John Waters’s Period Pieces as Punk Culture History Lessons

One of the most fascinating aspects of early John Waters pictures like Multiple Maniacs & Pink Flamingos is how at home they feel with punk culture despite being released well before punk even had a name. Waters’s early 70s freak shows arrived at a time when feel-good Free Love vibes dominated the counterculture, feeling completely out of step in their amoral nastiness & gleeful shock value chaos. The leopard print & leather costuming, bright hair dye, old cars, and return to straightforward rock n’ roll (as opposed to the era’s psychedelic folk & bloated arena rock) of Waters’s early films telegraphed & possibly influenced a lot of what the punk subculture would come to accept as identifiers & badges of dishonor in the years to follow. It’d be easy to think of Multiple Maniacs & Pink Flamingos as being ahead of their time in that way, but a lot of those signifiers of tackiness & bad taste were actually deliberately old-fashioned & out of style holdovers from the 50s & 60s. Waters’s freak show atrocities were poor, degenerate weirdos, conspicuously out of step with the times & repurposing fashion from their parents’ closets and secondhand stores around Baltimore. Waters’s early films suggest that punk culture had existed long before it had a name; watching teen rebels in 1950s garb devour cops alive in Pink Flamingos and defile Catholic churches with blasphemous ass play in Multiple Maniacs bridges the gap between early rock n’ roll rebels & the punk era’s return to that nasty simplicity by skipping over hippie niceness entirely. When the director made his move into mainstream filmmaking with the period pieces Hairspray & Cry-Baby in the 1980s, he made that connection even more explicit, detailing the undercurrent of punk culture rebelliousness that’s always existed among teen outsiders & societal rejects.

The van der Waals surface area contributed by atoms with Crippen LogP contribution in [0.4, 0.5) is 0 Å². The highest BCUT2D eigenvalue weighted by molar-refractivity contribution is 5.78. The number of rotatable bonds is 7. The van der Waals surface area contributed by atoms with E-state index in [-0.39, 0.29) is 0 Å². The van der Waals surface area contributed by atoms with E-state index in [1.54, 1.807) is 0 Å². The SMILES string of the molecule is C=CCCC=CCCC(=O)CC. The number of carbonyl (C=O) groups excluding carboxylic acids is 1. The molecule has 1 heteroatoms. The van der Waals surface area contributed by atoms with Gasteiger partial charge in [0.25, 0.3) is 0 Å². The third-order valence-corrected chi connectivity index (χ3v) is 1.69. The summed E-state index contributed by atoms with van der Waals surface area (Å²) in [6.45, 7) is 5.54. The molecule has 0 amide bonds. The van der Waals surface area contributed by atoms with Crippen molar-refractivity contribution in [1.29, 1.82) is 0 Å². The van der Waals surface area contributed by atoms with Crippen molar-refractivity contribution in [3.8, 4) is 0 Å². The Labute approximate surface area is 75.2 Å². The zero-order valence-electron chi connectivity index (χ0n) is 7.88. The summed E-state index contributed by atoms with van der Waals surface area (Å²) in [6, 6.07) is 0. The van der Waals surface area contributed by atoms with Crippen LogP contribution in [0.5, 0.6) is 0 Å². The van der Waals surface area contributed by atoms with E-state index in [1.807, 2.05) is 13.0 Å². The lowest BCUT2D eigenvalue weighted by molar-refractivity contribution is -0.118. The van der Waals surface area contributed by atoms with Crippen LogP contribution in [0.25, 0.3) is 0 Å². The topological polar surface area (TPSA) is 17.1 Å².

Waters often cites Hairspray as the most subversive film of his career. The idea that the unapologetically queer director of some of the greatest shock value films of all time somehow made a massively popular PG-rated comedy about the evils of racism definitely feels like a provocateur getting away with something. Set in early 1960s Baltimore, Hairspray recreates the American Bandstand era pop music mania of Waters’s youth both as a nexus of nostalgia for the time’s tacky fashions & as a platform to discuss the hypocrisy of cultural appropriation. The white teens of the film’s bygone suburbia structure their entire lives around dancing on television to black music, but refuse to integrate socially with actual black people. A baby-faced Ricki Lake stars as Waters’s chief rabble-rouser, who protests Baltimore’s local Bandstand knockoff (The Corny Collins Show) for failing to racially integrate beyond featuring black musicians as performers. This defiance (on top of her default outsider status for being heavier than other teen girls on the show) leads our hero down a back alley world of beatniks, hair hoppers, and black Baltimore teens she didn’t have prior access to at home with her worrisome parents (Divine & Jerry Stiller, history’s greatest power couple). Hairspray somewhat succumbs to the common Hollywood problem of glorifying white people for solving racism, but it also makes it clear that America’s worst monsters are smiling, white, suburban faces. As Edith Massey warns in Female Trouble, “The world of heterosexuals is a sick & boring life.” With the exception of the beatniks, whose portrayal’s even more cartoonish than the Roger Corman take in Bucket of Blood, teen counterculture is presented here as the sane alternative to the hideous norm. Hair hopper fashion is far from the signifiers of punk telegraphed in earlier Waters films, but it is equally garish and designed to outrage parents. The music may also be a much simpler, more soulful version of rock n’ roll, but it’s operating with the same rebellious spirit that punk aspired to echo as a disruption to hippie feel-goodery. Hairspray offers Waters’s tamest (and possibly most subversive) version of protopunk teen rebellion, but its historical sense of outrageous teen fashion & disgust with racial fascism are at least in line with punk ideology.